Cons: General training programs do not come with personalized coaching or assessment.  When you start adding the individualized coaching it can start to get expensive: $150/month for the lowest priced plan up to $700/month.  

Core Climber

Created by Chrisitan Core, Bouldering World Cup champion and first person to climb V16, Core Climber offers personalized or general training programs.  Many programs are finger strength centered but they also offer general conditioning, bouldering strength, sport climbing and general climbing fitness platforms.  For ~$400 for 3 months you can have an individualized training program with 2-hour monthly video calls with Christian or Stella Marchisio. 

Pros:  Among the cheaper of the online trainers, especially with Candian dollar conversion.  Chrisitian is super friendly and you just might run into him if you are climbing in Squamish.

Cons:  Which training level you are placed in is based on bouldering grade level.  Sport/trad climbers might have a bit of ‘translation error’ (not to mention bouldering grades are highly subjective: outside vs inside, Fontainebleau vs Joe’s Valley, etc).

For… Free?!

The quantity of information out there for free can be pretty overwhelming.  While there could be 10 blog posts detailing the different training plans that climbers have out there (let alone another 5 posts on the different hang board protocols…), here are a few free resources: 

Rock & Ice’s “Training for Climbing

From Eric Horst (author of How to Climb 5.12 among other books)

Friction Lab’s “Fundamentals of Training”

Gripped Magazine’s “Stay At Home Climbing Routine”

Which Kind Is For Me?

There is something to be said for both the pay and free platforms.  Free is obviously great but these cookie cutter programs often lack the specificity or customization that many of the pay programs have.  If you are pretty knowledgeable about training already, can be objective about your strengths and weaknesses and have a lot of intrinsic self-motivation, then creating your own program from all the free content out there might be for you.  On the other hand, simply paying for a training program can help keep you motivated “I spent all this money, I better keep up with it!”  Having an outside party review and revise your program as you progress can also help minimize training plateaus, avoid periods of overtraining, and refine your technique.  Whichever you choose, most importantly, have fun with it!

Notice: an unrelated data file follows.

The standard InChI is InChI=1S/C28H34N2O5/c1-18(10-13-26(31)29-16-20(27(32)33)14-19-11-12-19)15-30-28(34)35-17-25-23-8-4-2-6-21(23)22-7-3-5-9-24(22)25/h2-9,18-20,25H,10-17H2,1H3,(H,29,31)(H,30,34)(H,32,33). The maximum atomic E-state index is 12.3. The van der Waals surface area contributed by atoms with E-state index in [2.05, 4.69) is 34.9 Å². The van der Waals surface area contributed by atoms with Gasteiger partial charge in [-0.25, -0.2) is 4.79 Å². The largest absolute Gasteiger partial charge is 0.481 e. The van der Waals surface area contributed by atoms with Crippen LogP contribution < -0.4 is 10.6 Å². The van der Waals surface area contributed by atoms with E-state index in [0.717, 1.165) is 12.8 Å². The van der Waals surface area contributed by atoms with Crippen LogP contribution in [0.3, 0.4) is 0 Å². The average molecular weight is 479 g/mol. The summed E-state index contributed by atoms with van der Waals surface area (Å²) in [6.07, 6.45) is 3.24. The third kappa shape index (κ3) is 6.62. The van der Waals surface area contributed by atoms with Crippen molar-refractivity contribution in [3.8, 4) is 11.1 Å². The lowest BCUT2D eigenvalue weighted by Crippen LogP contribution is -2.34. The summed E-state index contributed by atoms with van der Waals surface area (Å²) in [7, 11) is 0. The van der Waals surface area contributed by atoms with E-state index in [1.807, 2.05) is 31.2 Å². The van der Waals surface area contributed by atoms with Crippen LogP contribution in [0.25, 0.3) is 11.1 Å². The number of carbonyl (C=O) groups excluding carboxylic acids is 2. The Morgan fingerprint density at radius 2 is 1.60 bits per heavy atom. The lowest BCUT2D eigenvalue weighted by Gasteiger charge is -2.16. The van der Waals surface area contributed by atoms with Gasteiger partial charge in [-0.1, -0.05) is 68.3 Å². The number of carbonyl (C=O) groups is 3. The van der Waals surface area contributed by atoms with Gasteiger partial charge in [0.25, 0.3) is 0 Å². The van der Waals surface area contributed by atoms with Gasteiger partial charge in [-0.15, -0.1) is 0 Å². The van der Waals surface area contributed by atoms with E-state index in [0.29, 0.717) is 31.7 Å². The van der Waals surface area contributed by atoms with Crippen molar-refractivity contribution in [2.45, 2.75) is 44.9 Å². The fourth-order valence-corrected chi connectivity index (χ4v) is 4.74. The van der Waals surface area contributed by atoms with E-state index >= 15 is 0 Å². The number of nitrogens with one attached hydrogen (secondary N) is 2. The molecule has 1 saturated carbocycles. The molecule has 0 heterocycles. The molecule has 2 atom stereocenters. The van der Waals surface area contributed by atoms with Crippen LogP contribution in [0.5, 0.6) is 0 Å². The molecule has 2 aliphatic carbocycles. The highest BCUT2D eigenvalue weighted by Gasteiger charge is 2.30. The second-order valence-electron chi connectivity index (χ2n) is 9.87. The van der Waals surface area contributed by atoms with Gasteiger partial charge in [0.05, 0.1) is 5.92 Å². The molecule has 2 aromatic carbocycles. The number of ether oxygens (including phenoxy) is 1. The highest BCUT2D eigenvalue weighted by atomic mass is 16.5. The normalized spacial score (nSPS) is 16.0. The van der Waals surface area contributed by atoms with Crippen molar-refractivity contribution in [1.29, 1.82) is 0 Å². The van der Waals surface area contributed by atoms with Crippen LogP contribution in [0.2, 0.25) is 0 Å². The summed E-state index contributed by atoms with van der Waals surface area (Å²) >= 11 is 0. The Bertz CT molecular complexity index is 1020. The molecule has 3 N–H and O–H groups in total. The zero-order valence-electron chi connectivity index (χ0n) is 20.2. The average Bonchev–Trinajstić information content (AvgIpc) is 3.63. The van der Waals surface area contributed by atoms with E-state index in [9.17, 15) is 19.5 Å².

If you face any injuries in your search for climbing progression or if you feel you would benefit from a thorough in-person assessment of factors that may be limiting you, please consider scheduling an appointment at our Seattle-based physical therapy office.

About the author:

Jon Sparks, PT, DPT, CSCS is a physical therapist at Union PT in Seattle. He is experienced in treating acute and chronic industrial injuries, postoperative rehabilitation and orthopedic injuries. He enjoys staying up-to-date with evidence-based treatments.  Outside the clinic Jon is thoroughly obsessed with rock climbing.  When not climbing, he enjoys traveling, exploring new restaurants and snowboarding.